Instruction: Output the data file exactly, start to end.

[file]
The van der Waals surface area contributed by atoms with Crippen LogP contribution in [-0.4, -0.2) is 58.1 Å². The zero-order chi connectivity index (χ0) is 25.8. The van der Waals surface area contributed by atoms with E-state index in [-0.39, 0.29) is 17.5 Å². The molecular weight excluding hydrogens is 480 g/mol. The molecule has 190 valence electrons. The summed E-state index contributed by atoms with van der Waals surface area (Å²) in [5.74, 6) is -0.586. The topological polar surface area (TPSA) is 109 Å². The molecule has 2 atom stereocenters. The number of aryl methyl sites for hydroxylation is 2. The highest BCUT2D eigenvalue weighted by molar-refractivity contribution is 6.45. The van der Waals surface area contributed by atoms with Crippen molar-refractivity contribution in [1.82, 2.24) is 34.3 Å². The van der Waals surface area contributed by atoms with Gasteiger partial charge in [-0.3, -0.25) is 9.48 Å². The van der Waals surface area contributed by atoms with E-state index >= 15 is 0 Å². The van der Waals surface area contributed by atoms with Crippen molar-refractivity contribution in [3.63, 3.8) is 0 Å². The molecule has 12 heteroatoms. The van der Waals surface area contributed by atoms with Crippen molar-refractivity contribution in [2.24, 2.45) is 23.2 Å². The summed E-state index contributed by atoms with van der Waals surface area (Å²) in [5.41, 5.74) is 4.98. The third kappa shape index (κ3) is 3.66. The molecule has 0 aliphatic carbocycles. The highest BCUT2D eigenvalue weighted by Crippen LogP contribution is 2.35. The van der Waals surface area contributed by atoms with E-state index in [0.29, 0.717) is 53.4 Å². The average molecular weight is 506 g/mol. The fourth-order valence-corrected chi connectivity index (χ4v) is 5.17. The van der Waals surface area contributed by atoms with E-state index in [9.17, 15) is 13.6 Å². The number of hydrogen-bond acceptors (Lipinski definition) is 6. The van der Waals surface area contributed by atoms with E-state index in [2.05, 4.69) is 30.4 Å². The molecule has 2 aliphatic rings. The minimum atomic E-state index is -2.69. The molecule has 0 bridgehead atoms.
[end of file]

The van der Waals surface area contributed by atoms with Crippen LogP contribution in [-0.4, -0.2) is 58.1 Å². The zero-order chi connectivity index (χ0) is 25.8. The van der Waals surface area contributed by atoms with E-state index in [-0.39, 0.29) is 17.5 Å². The molecular weight excluding hydrogens is 480 g/mol. The molecule has 190 valence electrons. The summed E-state index contributed by atoms with van der Waals surface area (Å²) in [5.74, 6) is -0.586. The topological polar surface area (TPSA) is 109 Å². The molecule has 2 atom stereocenters. The number of aryl methyl sites for hydroxylation is 2. The highest BCUT2D eigenvalue weighted by molar-refractivity contribution is 6.45. The van der Waals surface area contributed by atoms with Crippen molar-refractivity contribution in [1.82, 2.24) is 34.3 Å². The van der Waals surface area contributed by atoms with Gasteiger partial charge in [-0.3, -0.25) is 9.48 Å². The van der Waals surface area contributed by atoms with E-state index >= 15 is 0 Å². The van der Waals surface area contributed by atoms with Crippen molar-refractivity contribution in [3.63, 3.8) is 0 Å². The molecule has 12 heteroatoms. The van der Waals surface area contributed by atoms with Crippen molar-refractivity contribution in [2.24, 2.45) is 23.2 Å². The summed E-state index contributed by atoms with van der Waals surface area (Å²) in [5.41, 5.74) is 4.98. The third kappa shape index (κ3) is 3.66. The molecule has 0 aliphatic carbocycles. The highest BCUT2D eigenvalue weighted by Crippen LogP contribution is 2.35. The van der Waals surface area contributed by atoms with E-state index in [0.29, 0.717) is 53.4 Å². The average molecular weight is 506 g/mol. The fourth-order valence-corrected chi connectivity index (χ4v) is 5.17. The van der Waals surface area contributed by atoms with E-state index in [9.17, 15) is 13.6 Å². The number of hydrogen-bond acceptors (Lipinski definition) is 6. The van der Waals surface area contributed by atoms with E-state index in [2.05, 4.69) is 30.4 Å². The molecule has 2 aliphatic rings. The minimum atomic E-state index is -2.69. The molecule has 0 bridgehead atoms.